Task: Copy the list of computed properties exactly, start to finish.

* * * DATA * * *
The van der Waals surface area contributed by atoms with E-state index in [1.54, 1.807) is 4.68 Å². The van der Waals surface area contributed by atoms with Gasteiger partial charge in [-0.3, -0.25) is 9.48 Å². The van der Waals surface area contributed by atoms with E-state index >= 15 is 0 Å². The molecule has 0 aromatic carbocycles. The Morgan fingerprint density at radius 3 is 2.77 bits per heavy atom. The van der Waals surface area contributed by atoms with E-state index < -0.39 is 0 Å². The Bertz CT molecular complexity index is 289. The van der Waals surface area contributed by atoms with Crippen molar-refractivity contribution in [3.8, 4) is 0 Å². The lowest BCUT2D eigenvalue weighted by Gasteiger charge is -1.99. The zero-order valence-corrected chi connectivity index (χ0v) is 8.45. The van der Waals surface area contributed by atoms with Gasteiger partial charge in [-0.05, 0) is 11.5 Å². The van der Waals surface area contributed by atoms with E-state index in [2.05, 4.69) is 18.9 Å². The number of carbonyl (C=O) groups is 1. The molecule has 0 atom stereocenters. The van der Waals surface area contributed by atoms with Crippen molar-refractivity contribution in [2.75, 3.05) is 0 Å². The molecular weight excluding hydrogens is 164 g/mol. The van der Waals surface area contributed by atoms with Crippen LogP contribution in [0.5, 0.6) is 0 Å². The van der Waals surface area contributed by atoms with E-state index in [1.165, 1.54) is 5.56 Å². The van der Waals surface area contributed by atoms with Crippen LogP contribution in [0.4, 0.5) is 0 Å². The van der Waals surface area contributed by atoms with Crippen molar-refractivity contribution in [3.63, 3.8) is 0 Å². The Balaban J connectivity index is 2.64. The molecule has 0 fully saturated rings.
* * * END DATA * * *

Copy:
The van der Waals surface area contributed by atoms with E-state index in [1.54, 1.807) is 4.68 Å². The van der Waals surface area contributed by atoms with Gasteiger partial charge in [-0.3, -0.25) is 9.48 Å². The van der Waals surface area contributed by atoms with E-state index >= 15 is 0 Å². The molecule has 0 aromatic carbocycles. The Morgan fingerprint density at radius 3 is 2.77 bits per heavy atom. The van der Waals surface area contributed by atoms with E-state index < -0.39 is 0 Å². The Bertz CT molecular complexity index is 289. The van der Waals surface area contributed by atoms with Crippen molar-refractivity contribution in [3.8, 4) is 0 Å². The lowest BCUT2D eigenvalue weighted by Gasteiger charge is -1.99. The zero-order valence-corrected chi connectivity index (χ0v) is 8.45. The van der Waals surface area contributed by atoms with Gasteiger partial charge in [-0.05, 0) is 11.5 Å². The van der Waals surface area contributed by atoms with E-state index in [2.05, 4.69) is 18.9 Å². The number of carbonyl (C=O) groups is 1. The molecule has 0 atom stereocenters. The van der Waals surface area contributed by atoms with Crippen molar-refractivity contribution in [2.75, 3.05) is 0 Å². The molecular weight excluding hydrogens is 164 g/mol. The van der Waals surface area contributed by atoms with Crippen LogP contribution in [0.5, 0.6) is 0 Å². The van der Waals surface area contributed by atoms with E-state index in [1.165, 1.54) is 5.56 Å². The van der Waals surface area contributed by atoms with Crippen LogP contribution in [0.4, 0.5) is 0 Å². The van der Waals surface area contributed by atoms with Crippen molar-refractivity contribution in [3.63, 3.8) is 0 Å². The Balaban J connectivity index is 2.64. The molecule has 0 fully saturated rings.